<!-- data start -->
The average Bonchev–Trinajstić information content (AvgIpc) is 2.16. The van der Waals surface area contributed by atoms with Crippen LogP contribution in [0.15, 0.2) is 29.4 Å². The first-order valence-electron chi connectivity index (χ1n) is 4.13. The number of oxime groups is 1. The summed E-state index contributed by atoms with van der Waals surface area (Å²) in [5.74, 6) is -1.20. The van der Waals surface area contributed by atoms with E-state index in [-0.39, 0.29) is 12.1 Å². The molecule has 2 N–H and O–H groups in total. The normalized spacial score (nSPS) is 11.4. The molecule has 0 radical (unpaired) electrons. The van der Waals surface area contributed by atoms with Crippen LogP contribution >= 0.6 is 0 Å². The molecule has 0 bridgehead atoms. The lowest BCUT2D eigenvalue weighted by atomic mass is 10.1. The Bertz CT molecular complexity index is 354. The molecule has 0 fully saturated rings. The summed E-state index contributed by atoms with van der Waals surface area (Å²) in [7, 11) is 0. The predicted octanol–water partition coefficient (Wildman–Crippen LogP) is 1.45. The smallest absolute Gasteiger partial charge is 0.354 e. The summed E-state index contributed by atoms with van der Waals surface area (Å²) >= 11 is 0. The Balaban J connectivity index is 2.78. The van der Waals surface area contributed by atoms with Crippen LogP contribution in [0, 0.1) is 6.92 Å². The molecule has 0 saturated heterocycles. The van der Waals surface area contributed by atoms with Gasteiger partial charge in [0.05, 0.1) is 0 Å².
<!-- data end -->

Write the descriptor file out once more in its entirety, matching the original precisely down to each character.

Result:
The average Bonchev–Trinajstić information content (AvgIpc) is 2.16. The van der Waals surface area contributed by atoms with Crippen LogP contribution in [0.15, 0.2) is 29.4 Å². The first-order valence-electron chi connectivity index (χ1n) is 4.13. The number of oxime groups is 1. The summed E-state index contributed by atoms with van der Waals surface area (Å²) in [5.74, 6) is -1.20. The van der Waals surface area contributed by atoms with E-state index in [-0.39, 0.29) is 12.1 Å². The molecule has 2 N–H and O–H groups in total. The normalized spacial score (nSPS) is 11.4. The molecule has 0 radical (unpaired) electrons. The van der Waals surface area contributed by atoms with Crippen LogP contribution >= 0.6 is 0 Å². The molecule has 0 bridgehead atoms. The lowest BCUT2D eigenvalue weighted by atomic mass is 10.1. The Bertz CT molecular complexity index is 354. The molecule has 0 fully saturated rings. The summed E-state index contributed by atoms with van der Waals surface area (Å²) in [7, 11) is 0. The predicted octanol–water partition coefficient (Wildman–Crippen LogP) is 1.45. The smallest absolute Gasteiger partial charge is 0.354 e. The summed E-state index contributed by atoms with van der Waals surface area (Å²) >= 11 is 0. The Balaban J connectivity index is 2.78. The van der Waals surface area contributed by atoms with Crippen LogP contribution in [0, 0.1) is 6.92 Å². The molecule has 0 saturated heterocycles. The van der Waals surface area contributed by atoms with Gasteiger partial charge in [0.05, 0.1) is 0 Å².